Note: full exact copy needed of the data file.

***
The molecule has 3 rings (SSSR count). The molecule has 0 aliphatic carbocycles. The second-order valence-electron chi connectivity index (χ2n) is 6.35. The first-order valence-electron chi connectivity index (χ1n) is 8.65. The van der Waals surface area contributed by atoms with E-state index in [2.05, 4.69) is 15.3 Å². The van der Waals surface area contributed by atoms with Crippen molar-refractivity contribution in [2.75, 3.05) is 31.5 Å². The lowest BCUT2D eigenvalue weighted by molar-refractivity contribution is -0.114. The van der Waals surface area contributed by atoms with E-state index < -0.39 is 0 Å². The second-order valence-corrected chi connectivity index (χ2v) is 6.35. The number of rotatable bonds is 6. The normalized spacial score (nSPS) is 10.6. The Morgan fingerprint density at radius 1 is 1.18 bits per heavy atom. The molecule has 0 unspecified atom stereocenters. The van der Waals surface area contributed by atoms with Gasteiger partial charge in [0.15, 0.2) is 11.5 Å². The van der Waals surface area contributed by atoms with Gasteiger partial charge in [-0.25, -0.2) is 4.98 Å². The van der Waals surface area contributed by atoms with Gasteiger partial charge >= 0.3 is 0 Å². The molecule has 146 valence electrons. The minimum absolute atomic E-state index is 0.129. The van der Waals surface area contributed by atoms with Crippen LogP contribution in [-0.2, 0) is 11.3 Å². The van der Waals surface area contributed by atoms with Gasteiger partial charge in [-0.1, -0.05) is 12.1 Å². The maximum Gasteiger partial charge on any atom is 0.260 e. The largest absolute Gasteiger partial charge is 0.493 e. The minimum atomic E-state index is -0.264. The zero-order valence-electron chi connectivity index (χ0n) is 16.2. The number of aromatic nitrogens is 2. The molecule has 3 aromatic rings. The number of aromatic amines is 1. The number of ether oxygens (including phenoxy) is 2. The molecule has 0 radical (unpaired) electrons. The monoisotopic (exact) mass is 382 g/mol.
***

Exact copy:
The molecule has 3 rings (SSSR count). The molecule has 0 aliphatic carbocycles. The second-order valence-electron chi connectivity index (χ2n) is 6.35. The first-order valence-electron chi connectivity index (χ1n) is 8.65. The van der Waals surface area contributed by atoms with E-state index in [2.05, 4.69) is 15.3 Å². The van der Waals surface area contributed by atoms with Crippen molar-refractivity contribution in [2.75, 3.05) is 31.5 Å². The lowest BCUT2D eigenvalue weighted by molar-refractivity contribution is -0.114. The van der Waals surface area contributed by atoms with E-state index < -0.39 is 0 Å². The second-order valence-corrected chi connectivity index (χ2v) is 6.35. The number of rotatable bonds is 6. The normalized spacial score (nSPS) is 10.6. The Morgan fingerprint density at radius 1 is 1.18 bits per heavy atom. The molecule has 0 unspecified atom stereocenters. The van der Waals surface area contributed by atoms with Gasteiger partial charge in [0.15, 0.2) is 11.5 Å². The van der Waals surface area contributed by atoms with Gasteiger partial charge in [-0.25, -0.2) is 4.98 Å². The van der Waals surface area contributed by atoms with Gasteiger partial charge >= 0.3 is 0 Å². The molecule has 146 valence electrons. The minimum absolute atomic E-state index is 0.129. The van der Waals surface area contributed by atoms with Crippen LogP contribution in [-0.2, 0) is 11.3 Å². The van der Waals surface area contributed by atoms with Gasteiger partial charge in [-0.1, -0.05) is 12.1 Å². The maximum Gasteiger partial charge on any atom is 0.260 e. The largest absolute Gasteiger partial charge is 0.493 e. The minimum atomic E-state index is -0.264. The zero-order valence-electron chi connectivity index (χ0n) is 16.2. The number of aromatic nitrogens is 2. The molecule has 3 aromatic rings. The number of aromatic amines is 1. The number of ether oxygens (including phenoxy) is 2. The molecule has 0 radical (unpaired) electrons. The monoisotopic (exact) mass is 382 g/mol.